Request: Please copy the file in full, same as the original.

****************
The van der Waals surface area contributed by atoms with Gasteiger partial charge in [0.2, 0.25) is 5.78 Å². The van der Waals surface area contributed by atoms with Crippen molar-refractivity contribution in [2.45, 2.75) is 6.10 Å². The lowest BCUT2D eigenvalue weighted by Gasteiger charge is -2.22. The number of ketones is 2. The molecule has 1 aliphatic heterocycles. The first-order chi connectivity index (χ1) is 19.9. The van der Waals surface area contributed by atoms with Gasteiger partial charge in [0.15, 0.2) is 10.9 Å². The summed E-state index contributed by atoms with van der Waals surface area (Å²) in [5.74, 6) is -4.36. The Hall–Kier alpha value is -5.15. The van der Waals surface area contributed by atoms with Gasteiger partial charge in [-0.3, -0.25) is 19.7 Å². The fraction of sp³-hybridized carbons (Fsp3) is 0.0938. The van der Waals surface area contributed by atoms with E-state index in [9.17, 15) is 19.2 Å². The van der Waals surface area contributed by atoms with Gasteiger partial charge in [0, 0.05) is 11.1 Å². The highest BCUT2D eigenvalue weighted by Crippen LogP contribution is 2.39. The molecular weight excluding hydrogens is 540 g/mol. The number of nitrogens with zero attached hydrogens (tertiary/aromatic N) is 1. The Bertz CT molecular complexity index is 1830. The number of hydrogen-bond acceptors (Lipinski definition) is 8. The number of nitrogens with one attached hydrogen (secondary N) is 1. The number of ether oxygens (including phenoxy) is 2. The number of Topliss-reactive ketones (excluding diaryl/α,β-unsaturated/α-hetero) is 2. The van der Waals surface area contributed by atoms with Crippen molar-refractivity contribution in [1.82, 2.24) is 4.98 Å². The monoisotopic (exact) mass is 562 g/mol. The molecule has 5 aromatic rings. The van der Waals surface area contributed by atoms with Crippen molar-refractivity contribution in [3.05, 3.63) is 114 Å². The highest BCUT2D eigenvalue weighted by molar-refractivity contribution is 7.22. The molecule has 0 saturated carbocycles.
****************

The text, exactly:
The van der Waals surface area contributed by atoms with Gasteiger partial charge in [0.2, 0.25) is 5.78 Å². The van der Waals surface area contributed by atoms with Crippen molar-refractivity contribution in [2.45, 2.75) is 6.10 Å². The lowest BCUT2D eigenvalue weighted by Gasteiger charge is -2.22. The number of ketones is 2. The molecule has 1 aliphatic heterocycles. The first-order chi connectivity index (χ1) is 19.9. The van der Waals surface area contributed by atoms with Gasteiger partial charge in [0.15, 0.2) is 10.9 Å². The summed E-state index contributed by atoms with van der Waals surface area (Å²) in [5.74, 6) is -4.36. The Hall–Kier alpha value is -5.15. The van der Waals surface area contributed by atoms with Gasteiger partial charge in [-0.3, -0.25) is 19.7 Å². The fraction of sp³-hybridized carbons (Fsp3) is 0.0938. The van der Waals surface area contributed by atoms with E-state index in [9.17, 15) is 19.2 Å². The van der Waals surface area contributed by atoms with Gasteiger partial charge in [0, 0.05) is 11.1 Å². The highest BCUT2D eigenvalue weighted by Crippen LogP contribution is 2.39. The molecular weight excluding hydrogens is 540 g/mol. The number of nitrogens with zero attached hydrogens (tertiary/aromatic N) is 1. The Bertz CT molecular complexity index is 1830. The number of hydrogen-bond acceptors (Lipinski definition) is 8. The number of nitrogens with one attached hydrogen (secondary N) is 1. The number of ether oxygens (including phenoxy) is 2. The number of Topliss-reactive ketones (excluding diaryl/α,β-unsaturated/α-hetero) is 2. The van der Waals surface area contributed by atoms with Crippen molar-refractivity contribution in [1.82, 2.24) is 4.98 Å². The monoisotopic (exact) mass is 562 g/mol. The molecule has 5 aromatic rings. The van der Waals surface area contributed by atoms with Crippen molar-refractivity contribution in [3.05, 3.63) is 114 Å². The highest BCUT2D eigenvalue weighted by molar-refractivity contribution is 7.22. The molecule has 0 saturated carbocycles.